The Curator's Journal's Project
The Corcoran Gallery of Art is currently working on a project to transcribe, annotate, index, and publish the Journals of the Gallery's first director/curator, William MacLeod (1811-1892).
The Journals are a unique and valuable series of volumes that are not only important to the history of American art, but also to Washington history, museum studies, administrative history, and American studies. Comprised of 2,300 handwritten pages, they offer a detailed look at the day-to-day administration of the Gallery from 1876 to 1884 and during 1886. Their breadth of detail on non-administrative subjects -- such as historical events and Washington society -- make them an invaluable resource for researchers investigating the development of cultural institutions, the role of art education, the status of women in the arts, and various topics beyond the field of art history.
The Journals provide a daily record of MacLeod's administration of the Gallery, one of the three oldest continuously operating art museums in the United States (after the Wadsworth Athenaeum and the Pennsylvania Academy of Fine Arts). MacLeod's entries contain his comments on a wide variety of subjects related to the Gallery's operation, including the artists, patrons, and art dealers who visited the building, acquisitions, the formation of the Corcoran School of Art, correspondence, and Washington society MacLeod also, however, recorded personal observations.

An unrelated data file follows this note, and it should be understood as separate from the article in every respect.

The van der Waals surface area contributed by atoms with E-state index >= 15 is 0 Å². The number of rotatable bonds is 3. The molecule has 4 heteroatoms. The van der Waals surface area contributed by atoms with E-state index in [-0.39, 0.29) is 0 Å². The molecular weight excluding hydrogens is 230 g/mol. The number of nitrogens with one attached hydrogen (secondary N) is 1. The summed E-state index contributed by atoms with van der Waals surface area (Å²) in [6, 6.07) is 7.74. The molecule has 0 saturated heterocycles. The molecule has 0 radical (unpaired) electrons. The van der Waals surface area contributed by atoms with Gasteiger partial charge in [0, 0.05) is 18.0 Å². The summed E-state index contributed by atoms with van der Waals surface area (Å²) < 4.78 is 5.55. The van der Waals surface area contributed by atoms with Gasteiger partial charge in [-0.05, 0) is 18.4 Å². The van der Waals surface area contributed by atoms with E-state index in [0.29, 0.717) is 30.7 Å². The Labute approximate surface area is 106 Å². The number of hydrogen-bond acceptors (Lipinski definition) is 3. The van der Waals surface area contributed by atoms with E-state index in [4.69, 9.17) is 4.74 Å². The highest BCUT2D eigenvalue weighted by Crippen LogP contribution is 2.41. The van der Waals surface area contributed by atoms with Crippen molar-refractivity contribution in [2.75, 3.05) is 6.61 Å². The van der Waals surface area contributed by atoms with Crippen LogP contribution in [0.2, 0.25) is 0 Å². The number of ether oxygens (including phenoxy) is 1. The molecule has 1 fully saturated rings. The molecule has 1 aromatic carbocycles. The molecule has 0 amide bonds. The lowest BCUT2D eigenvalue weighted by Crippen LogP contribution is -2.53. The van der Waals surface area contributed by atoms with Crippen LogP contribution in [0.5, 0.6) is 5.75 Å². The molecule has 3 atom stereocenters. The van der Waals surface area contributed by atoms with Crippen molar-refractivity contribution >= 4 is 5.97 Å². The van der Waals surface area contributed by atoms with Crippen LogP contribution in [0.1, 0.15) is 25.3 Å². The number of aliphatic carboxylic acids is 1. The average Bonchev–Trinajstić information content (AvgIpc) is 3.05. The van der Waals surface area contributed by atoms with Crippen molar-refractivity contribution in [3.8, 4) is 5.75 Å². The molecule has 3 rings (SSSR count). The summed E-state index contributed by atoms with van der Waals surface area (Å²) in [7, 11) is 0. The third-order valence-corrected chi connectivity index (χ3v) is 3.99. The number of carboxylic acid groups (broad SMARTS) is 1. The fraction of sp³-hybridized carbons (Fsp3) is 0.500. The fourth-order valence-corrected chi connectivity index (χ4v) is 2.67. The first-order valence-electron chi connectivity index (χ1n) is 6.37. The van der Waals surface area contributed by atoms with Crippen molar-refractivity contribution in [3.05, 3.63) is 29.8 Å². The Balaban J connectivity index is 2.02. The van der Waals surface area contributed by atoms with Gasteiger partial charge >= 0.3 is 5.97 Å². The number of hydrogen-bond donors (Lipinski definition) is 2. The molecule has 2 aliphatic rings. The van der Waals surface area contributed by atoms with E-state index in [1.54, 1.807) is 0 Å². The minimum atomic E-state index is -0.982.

The breadth of commentary offered in the entries makes the Journals an invaluable source of information on 19th-century American art and artists. MacLeod mentions nearly every painter of note active before 1900, including Albert Bierstadt, Richard Norris Brooke, Gilbert Stuart, John Singleton Copley, Frederic Edwin Church, Thomas Sully, Thomas Cole, William Trost Richards, Charles Willson Peale, Titian Peale, George P. A. Healy, Emmanuel Leutze, Robert Swain Gifford, Daniel Huntington, Frederick Kensett, and Thomas Moran.
Publishing the Journals as a book that provides context and explanatory texts will make this exhaustive resource more widely available to scholars, students, and others researchers in a multitude of disciplines. The annotations, appendices, illustrations, and editorial matter will add new dimensions to their utility. Using the published edition, researchers will be able to: consult a biographical directory for information on someone mentioned in the text or find his or her birth dates in the appropriate index entry; examine an illustration of a painting described in an entry; or consult the subject index and consult the next entry on a similar topic.
The Curator's Journals project was begun with a grant from the National Historical Records and Publications Commission and private donors.